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Get ready as feds return to offices: Restock, refresh and reconfigure

As agencies ramp up for the return of employees to federal facilities, agencies should not expect that people will want to work the ways they did before the pan...


Managing Office Needs as Feds Return to the Office, Yet Many Continue to Telework

As we go back to the office, we need to be thinking about ways to make it have the same kind of comfort that we’ve become accustomed to.


Managing Office Needs as Feds Return to the Office, Yet Many Continue to Telework

This is a great time for agencies to allow their employees to have work environments in two places so they can be the most productive all the time.

With the Biden administration urging the government to be at the forefront of the nation’s workers returning to the office, how can agencies prepare for thousands of employees back onsite after most staffs have worked remotely for two years?

It will definitely be a shock to the system for the government’s office managers and team leaders. It’s not just about making sure there’s paper at copy machines and pens and pencils at desks.

For starters, “there’s certainly more need for cleaning and sanitizing products. That means hand sanitizers and cleaning wipes throughout the building that are more accessible,” said Overstock CEO Jonathan Johnson during the discussion Managing office needs as feds return to the office, yet many continue to telework, sponsored by Overstock Government.

But what other factors are at play, and how should agencies be thinking about the future of work as well? Federal News Network spoke with Johnson about how agencies can best prepare for a mass return of employees to federal facilities while also supporting the needs of employees who continue to work remotely all or part of the time.

The office is not the same today as before the pandemic

A critical element is flexibility and rethinking how feds will want to work, not just in the coming weeks as they return to government offices but in the months and years ahead, Johnson said. The COVID-19 pandemic has radically changed the way people work, how they collaborate and their expectations about their workspaces.

“It’s important that as people come back to work, we take a look at refreshing the space and making it fit the needs of a new culture — making sure it works for everyone,” Johnson said. “This can mean new desks. It can mean new chairs. And it can mean updating the decor and layout so it fits the new mode of work that we’re all going to be moving into.”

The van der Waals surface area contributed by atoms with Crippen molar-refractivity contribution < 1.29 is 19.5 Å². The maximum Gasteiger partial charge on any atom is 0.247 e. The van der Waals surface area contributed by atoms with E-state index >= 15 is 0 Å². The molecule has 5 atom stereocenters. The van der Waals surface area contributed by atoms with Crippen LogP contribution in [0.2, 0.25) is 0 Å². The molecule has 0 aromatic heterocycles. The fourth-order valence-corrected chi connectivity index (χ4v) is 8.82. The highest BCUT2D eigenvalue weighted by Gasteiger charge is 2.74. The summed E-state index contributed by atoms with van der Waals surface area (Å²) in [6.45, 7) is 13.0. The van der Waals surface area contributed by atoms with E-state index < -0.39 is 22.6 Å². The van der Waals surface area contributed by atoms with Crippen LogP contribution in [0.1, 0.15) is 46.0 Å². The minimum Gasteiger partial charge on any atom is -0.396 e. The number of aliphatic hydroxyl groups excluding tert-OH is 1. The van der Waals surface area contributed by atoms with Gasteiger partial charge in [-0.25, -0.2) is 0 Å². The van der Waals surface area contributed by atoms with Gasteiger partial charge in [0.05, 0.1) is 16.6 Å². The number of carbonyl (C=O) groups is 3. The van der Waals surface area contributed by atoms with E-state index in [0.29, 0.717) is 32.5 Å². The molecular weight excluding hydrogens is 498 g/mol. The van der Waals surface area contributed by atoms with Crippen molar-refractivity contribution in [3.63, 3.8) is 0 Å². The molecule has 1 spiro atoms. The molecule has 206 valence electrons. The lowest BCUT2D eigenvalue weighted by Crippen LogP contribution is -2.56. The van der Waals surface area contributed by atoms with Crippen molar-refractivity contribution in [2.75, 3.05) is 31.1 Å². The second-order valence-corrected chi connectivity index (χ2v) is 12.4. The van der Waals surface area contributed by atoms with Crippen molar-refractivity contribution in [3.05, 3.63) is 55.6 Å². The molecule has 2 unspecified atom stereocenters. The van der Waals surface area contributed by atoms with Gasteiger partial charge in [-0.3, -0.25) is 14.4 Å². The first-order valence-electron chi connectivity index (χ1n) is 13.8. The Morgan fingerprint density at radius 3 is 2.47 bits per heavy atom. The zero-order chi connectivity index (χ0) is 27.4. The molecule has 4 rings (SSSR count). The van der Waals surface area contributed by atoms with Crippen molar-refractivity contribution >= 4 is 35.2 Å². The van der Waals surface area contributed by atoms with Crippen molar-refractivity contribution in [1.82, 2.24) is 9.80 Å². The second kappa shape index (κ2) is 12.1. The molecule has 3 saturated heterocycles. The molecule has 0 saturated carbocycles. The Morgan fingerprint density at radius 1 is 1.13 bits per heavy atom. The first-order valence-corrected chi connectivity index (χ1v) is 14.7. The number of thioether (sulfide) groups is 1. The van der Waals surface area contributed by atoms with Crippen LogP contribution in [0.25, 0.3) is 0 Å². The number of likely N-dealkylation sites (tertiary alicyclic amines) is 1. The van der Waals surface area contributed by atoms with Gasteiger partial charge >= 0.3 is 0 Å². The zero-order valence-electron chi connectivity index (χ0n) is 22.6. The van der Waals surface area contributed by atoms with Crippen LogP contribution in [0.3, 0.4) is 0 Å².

Johnson has the advantage of access to some unique data about how agencies are readying the government’s workspaces. Overstock Government, a full-service office supply business, is one of three vendors taking part in the General Service Administration’s first e-marketplaces for commercial items. The company is a little over a year into the three-year, proof-of-concept contract.

Yes, agencies are buying lots of things through Overstock Government’s online self-service platform that you find in all offices: chairs, desks, printer cartridges, computer monitors, cleaning supplies, paper and the like. But they also are ordering lots of headsets, for instance (“people have become used to quiet working environments and headsets,” Johnson noted).

“But the other thing that we are seeing that I think is most telling about how offices are changing is we’ve seen a lot of purchases of wall art and rugs,” he said. “The sterile office place of the pre-pandemic — and when I say sterile, I don’t necessarily mean germ-free, I just mean cut-and-paste — is going away. People want something homier.”

After those two years working from home, it should not come as a surprise that agencies want to make the federal work environment feel a little bit closer to the home work environment that people have had for so long now, Johnson said.

Even as agencies ramp up and restock for employees working in federal facilities, they also must balance that against the continuing office needs of remote workers. It’s one of the reasons that the e-marketplace proof of concept came at an ideal time, Johnson says. It makes it easy for agencies to find and buy supplies on demand for delivery anywhere, and to track and analyze purchase data, he added.

Prepare now for the future of work in reconfigured workspaces

Beyond changing “the feel” of the office environment, Johnson also suggests that agencies should plan for different uses of the federal workspace.

“This is a great time to reset and figure out how people work best together,” he said. “That includes more collaboration space, for sure.”

People, in many instances, will be coming to the office to be with and work with other people. After two years of working digitally, teams have figured out how to be as, or more, productive remotely. Employees will be seeking different needs from coming into their offices because of that, Johnson points out.

“There’s definitely a rethinking of the configuration of the office … shared workspaces, open workspaces, collaboration spaces with comfortable chairs and sofas — surrounding a computer screen that people can look at,” he said. “People want to work in a way that is more collaborative and really coming back to the office to connect more than ‘We’re coming back because the boss says.’ ”

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